An algorithm is a well-defined procedure to solve a specific problem. The study of algorithms is a key area of computer science. The uniqueness and universality of algorithms makes computer science into a separate branch of both science and engineering.
This course has the aim to teach the main principles of algorithm design. Through a number of examples, the course will try to convey both the general spirit of thinking about the algorithms and a number of commonly used techniques for algorithm design. We will see how these techniques can be used to solve different problems. The important part of the course will deal with the analysis of algorithms, where we will look at the ways to reason about the efficiency and correctness of algorithms. Finally, the course will present a small toolbox of commonly used algorithms and data structures. These algorithms can be considered to be the "classics" of computer science. In the course, we will spend plenty of time with each of these algorithms, favoring the quality of understanding to the quantity of algorithms covered.
Exercise classes are a very important part of this course. Sitting down with a sheet of paper and actually "running" the algorithm on a small example may give you more intuition than reading about the algorithm or just reading the pseudocode of the algorithm. In addition, to succeed in the exam, you will have to master writing algorithms in a precise, clear, and concise format.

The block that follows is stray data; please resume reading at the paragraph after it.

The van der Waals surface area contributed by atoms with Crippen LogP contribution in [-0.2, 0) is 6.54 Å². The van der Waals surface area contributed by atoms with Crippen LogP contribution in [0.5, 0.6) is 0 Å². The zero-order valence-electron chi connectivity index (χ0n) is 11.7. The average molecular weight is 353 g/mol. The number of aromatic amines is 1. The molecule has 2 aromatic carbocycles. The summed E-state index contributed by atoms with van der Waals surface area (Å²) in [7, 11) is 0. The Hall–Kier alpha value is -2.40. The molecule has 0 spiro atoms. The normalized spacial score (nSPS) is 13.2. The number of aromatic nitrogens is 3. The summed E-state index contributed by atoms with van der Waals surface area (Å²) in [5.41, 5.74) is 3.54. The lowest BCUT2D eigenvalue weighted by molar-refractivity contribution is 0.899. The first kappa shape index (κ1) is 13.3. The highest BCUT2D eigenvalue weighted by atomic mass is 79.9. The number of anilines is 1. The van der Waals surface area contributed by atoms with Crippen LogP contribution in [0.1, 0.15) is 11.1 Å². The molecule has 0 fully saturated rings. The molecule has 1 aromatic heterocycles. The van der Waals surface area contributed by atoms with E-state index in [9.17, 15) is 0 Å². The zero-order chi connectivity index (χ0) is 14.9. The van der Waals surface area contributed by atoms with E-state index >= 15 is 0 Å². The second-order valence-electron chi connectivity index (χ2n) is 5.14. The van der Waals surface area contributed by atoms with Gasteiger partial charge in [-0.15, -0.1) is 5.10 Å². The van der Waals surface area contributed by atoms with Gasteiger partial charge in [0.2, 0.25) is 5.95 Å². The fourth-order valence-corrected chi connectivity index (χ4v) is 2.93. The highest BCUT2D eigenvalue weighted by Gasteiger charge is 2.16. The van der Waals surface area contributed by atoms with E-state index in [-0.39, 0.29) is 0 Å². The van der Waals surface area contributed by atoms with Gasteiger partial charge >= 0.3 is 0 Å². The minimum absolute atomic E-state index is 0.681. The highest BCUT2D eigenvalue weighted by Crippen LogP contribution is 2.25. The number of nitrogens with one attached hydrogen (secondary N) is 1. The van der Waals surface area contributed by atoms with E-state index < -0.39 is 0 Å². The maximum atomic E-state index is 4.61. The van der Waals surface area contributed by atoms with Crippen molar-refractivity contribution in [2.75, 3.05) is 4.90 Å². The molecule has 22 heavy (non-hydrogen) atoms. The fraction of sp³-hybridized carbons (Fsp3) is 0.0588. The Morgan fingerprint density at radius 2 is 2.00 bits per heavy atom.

To practice for the written exam, each lecture will have one hand-in exercise. The solution to the hand-in exercise have to be written on a sheet of paper and delivered to me (one solution per group). Hand-in exercises will be corrected and discussed during the next exercise session. These exercises will be very similar to the exercises that may be expected during the exam. Those who solve and write down answers to these exercise should easily pass the exam.
The course consists of 15 two-hour lectures in the mornings of thursdays or afternoons of mondays with two-hour exercise classes before each lecture. You have to show up at 8:15 for the exercise classes in the morning or at 12:30 for the exercise classes in the afternoon. The exercises in exercise classes will be related to the material presented in the preceding lecture, so that you have time to work on the exercises at home.
Starting from lecture 5, the lectures are recorded on video. You can find the recordings at video.auc.dk.
|Simonas Saltenis (firstname.lastname@example.org), lecturer|
|Xuegang Huang (email@example.com), teaching assistant|
|Kim R. Bille (firstname.lastname@example.org), teaching assistant|
|Jacob Larsen (email@example.com), teaching assistant|